W. Millwork v. Indus. Comm’n of Ariz. – 9/21/2023

October 3, 2023

Arizona Court of Appeals Division One holds that death or injury from COVID-19 is compensable where the statutory requirements for workers’ compensation are met.

The spouse of an employee who died of COVID-19 filed a workers’ compensation claim, alleging that her spouse contracted the illness in the workplace. The ALJ found in the spouse’s favor, determining that the employee contracted COVID-19 in the course and scope of his employment, and that his illness and death were related to his employment to a reasonable degree of medical probability.  The employer sought special action review.

The Court of Appeals assessed workers’ compensation law, A.R.S. § 23-1021, under which compensation can be obtained for “personal injury by accident arising out of and in the course of employment” or “an occupational disease” due to causes particular to the trade, but “not the ordinary diseases to which the general public is exposed.” The court concluded that the employee’s COVID-19 infection was not an occupational disease. Rather, the disease constituted an “accident” within the terms of the Workmen’s Compensation Act.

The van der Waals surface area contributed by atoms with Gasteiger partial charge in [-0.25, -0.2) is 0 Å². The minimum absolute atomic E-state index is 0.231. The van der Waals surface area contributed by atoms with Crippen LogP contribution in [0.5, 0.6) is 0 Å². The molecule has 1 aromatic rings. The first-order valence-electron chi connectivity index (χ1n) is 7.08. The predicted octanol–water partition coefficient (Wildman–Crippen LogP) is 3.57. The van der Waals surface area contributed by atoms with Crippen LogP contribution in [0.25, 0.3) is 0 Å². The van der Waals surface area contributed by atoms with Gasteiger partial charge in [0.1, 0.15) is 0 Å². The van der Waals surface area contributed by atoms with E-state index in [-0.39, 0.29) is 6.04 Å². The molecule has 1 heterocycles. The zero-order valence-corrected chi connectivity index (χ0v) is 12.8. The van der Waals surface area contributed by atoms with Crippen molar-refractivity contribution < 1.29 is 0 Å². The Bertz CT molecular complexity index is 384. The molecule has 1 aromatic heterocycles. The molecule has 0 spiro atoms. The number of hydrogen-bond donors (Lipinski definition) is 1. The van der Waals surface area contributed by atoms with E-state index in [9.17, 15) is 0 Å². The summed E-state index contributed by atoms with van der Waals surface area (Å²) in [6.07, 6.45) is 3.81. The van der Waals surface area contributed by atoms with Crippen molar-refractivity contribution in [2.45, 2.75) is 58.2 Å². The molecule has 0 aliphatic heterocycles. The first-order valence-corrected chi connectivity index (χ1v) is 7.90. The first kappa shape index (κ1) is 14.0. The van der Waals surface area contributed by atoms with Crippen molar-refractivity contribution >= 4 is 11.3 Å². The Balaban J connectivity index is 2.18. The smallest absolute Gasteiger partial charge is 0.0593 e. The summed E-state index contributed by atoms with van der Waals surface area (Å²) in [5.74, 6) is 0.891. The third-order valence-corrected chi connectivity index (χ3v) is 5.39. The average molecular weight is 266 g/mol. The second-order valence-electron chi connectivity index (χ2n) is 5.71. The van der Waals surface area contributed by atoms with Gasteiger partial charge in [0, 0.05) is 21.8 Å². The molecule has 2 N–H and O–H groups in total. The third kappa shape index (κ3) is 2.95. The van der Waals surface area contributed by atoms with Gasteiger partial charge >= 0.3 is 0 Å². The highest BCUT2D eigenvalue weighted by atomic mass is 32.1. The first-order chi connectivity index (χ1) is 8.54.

The court further rejected the employer’s argument that, because it is essentially everywhere, COVID-19 is not legally compensable. The court explained that, unlike Valley fever, whose source of transmission is impossible to establish, COVID-19 is capable of being traced from person to person. Therefore, the court held that when the evidence supports that COVID-19 was actually contracted at a claimant’s place of employment during work hours while on duty, and the other statutory requirements are met, COVID-19 should not be treated differently than any other compensable communicable disease.

Finally, the court analyzed whether the employee’s death from COVID-19 arose out of his employment. It held that the employee’s death did arise out of his employment, and was a “mixed risk” case in which a personal cause, preexisting conditions and comorbidity, and an employment cause combined to produce the harm.

Judge Catlett authored the opinion, which Judges McMurdie and Brown joined.

Posted by: BriAnne Illich Meeds